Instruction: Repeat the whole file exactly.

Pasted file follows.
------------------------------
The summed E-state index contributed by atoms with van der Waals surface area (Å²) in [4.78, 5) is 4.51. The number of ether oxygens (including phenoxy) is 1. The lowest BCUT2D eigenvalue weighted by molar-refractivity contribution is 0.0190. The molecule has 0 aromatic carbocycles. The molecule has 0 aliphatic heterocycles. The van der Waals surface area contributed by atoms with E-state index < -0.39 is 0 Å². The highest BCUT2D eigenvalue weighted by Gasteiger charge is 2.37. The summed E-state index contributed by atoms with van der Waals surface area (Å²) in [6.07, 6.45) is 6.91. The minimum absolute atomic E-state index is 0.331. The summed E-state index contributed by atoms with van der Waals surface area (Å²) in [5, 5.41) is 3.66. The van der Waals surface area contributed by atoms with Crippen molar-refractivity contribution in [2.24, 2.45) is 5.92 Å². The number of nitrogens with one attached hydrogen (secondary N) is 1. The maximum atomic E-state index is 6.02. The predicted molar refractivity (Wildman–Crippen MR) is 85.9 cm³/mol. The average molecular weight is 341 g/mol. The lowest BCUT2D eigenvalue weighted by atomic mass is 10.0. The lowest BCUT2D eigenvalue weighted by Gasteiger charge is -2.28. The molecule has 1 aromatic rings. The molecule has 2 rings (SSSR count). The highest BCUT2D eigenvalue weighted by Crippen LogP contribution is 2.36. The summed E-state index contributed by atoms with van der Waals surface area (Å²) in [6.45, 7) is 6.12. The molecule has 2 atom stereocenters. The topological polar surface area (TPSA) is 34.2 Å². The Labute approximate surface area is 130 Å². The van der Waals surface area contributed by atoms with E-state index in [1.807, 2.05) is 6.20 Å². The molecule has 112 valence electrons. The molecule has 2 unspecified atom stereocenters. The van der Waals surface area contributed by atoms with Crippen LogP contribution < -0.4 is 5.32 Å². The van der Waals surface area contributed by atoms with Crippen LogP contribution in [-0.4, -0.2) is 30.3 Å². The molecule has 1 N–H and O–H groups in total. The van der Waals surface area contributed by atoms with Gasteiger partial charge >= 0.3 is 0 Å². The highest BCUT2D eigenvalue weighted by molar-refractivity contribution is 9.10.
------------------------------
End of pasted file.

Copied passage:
The summed E-state index contributed by atoms with van der Waals surface area (Å²) in [4.78, 5) is 4.51. The number of ether oxygens (including phenoxy) is 1. The lowest BCUT2D eigenvalue weighted by molar-refractivity contribution is 0.0190. The molecule has 0 aromatic carbocycles. The molecule has 0 aliphatic heterocycles. The van der Waals surface area contributed by atoms with E-state index < -0.39 is 0 Å². The highest BCUT2D eigenvalue weighted by Gasteiger charge is 2.37. The summed E-state index contributed by atoms with van der Waals surface area (Å²) in [6.07, 6.45) is 6.91. The minimum absolute atomic E-state index is 0.331. The summed E-state index contributed by atoms with van der Waals surface area (Å²) in [5, 5.41) is 3.66. The van der Waals surface area contributed by atoms with Crippen molar-refractivity contribution in [2.24, 2.45) is 5.92 Å². The number of nitrogens with one attached hydrogen (secondary N) is 1. The maximum atomic E-state index is 6.02. The predicted molar refractivity (Wildman–Crippen MR) is 85.9 cm³/mol. The average molecular weight is 341 g/mol. The lowest BCUT2D eigenvalue weighted by atomic mass is 10.0. The lowest BCUT2D eigenvalue weighted by Gasteiger charge is -2.28. The molecule has 1 aromatic rings. The molecule has 2 rings (SSSR count). The highest BCUT2D eigenvalue weighted by Crippen LogP contribution is 2.36. The summed E-state index contributed by atoms with van der Waals surface area (Å²) in [6.45, 7) is 6.12. The molecule has 2 atom stereocenters. The topological polar surface area (TPSA) is 34.2 Å². The Labute approximate surface area is 130 Å². The van der Waals surface area contributed by atoms with E-state index in [1.807, 2.05) is 6.20 Å². The molecule has 112 valence electrons. The molecule has 2 unspecified atom stereocenters. The van der Waals surface area contributed by atoms with Crippen LogP contribution < -0.4 is 5.32 Å². The van der Waals surface area contributed by atoms with Crippen LogP contribution in [-0.4, -0.2) is 30.3 Å². The molecule has 1 N–H and O–H groups in total. The van der Waals surface area contributed by atoms with Gasteiger partial charge >= 0.3 is 0 Å². The highest BCUT2D eigenvalue weighted by molar-refractivity contribution is 9.10.